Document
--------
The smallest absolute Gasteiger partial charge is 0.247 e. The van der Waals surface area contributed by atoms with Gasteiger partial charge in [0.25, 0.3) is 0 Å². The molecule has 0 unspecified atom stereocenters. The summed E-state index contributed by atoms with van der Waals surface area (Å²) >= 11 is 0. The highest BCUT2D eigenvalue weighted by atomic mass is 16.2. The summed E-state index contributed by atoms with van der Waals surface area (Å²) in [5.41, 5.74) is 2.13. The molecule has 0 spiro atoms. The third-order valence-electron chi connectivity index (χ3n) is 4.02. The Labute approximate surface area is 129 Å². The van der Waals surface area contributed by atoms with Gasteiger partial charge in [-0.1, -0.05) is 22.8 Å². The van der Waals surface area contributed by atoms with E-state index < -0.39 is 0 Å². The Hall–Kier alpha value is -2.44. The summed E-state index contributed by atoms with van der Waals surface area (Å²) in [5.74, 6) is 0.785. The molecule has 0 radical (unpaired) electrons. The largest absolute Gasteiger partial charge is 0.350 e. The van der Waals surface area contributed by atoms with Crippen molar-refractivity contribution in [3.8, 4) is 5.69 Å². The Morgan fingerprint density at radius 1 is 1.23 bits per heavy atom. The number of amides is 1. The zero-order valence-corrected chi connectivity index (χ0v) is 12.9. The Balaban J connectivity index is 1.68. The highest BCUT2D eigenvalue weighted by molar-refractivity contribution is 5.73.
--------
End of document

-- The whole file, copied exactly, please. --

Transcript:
The smallest absolute Gasteiger partial charge is 0.247 e. The van der Waals surface area contributed by atoms with Gasteiger partial charge in [0.25, 0.3) is 0 Å². The molecule has 0 unspecified atom stereocenters. The summed E-state index contributed by atoms with van der Waals surface area (Å²) >= 11 is 0. The highest BCUT2D eigenvalue weighted by atomic mass is 16.2. The summed E-state index contributed by atoms with van der Waals surface area (Å²) in [5.41, 5.74) is 2.13. The molecule has 0 spiro atoms. The third-order valence-electron chi connectivity index (χ3n) is 4.02. The Labute approximate surface area is 129 Å². The van der Waals surface area contributed by atoms with Gasteiger partial charge in [-0.1, -0.05) is 22.8 Å². The van der Waals surface area contributed by atoms with E-state index < -0.39 is 0 Å². The Hall–Kier alpha value is -2.44. The summed E-state index contributed by atoms with van der Waals surface area (Å²) in [5.74, 6) is 0.785. The molecule has 0 radical (unpaired) electrons. The largest absolute Gasteiger partial charge is 0.350 e. The van der Waals surface area contributed by atoms with Crippen molar-refractivity contribution in [3.8, 4) is 5.69 Å². The Morgan fingerprint density at radius 1 is 1.23 bits per heavy atom. The number of amides is 1. The zero-order valence-corrected chi connectivity index (χ0v) is 12.9. The Balaban J connectivity index is 1.68. The highest BCUT2D eigenvalue weighted by molar-refractivity contribution is 5.73.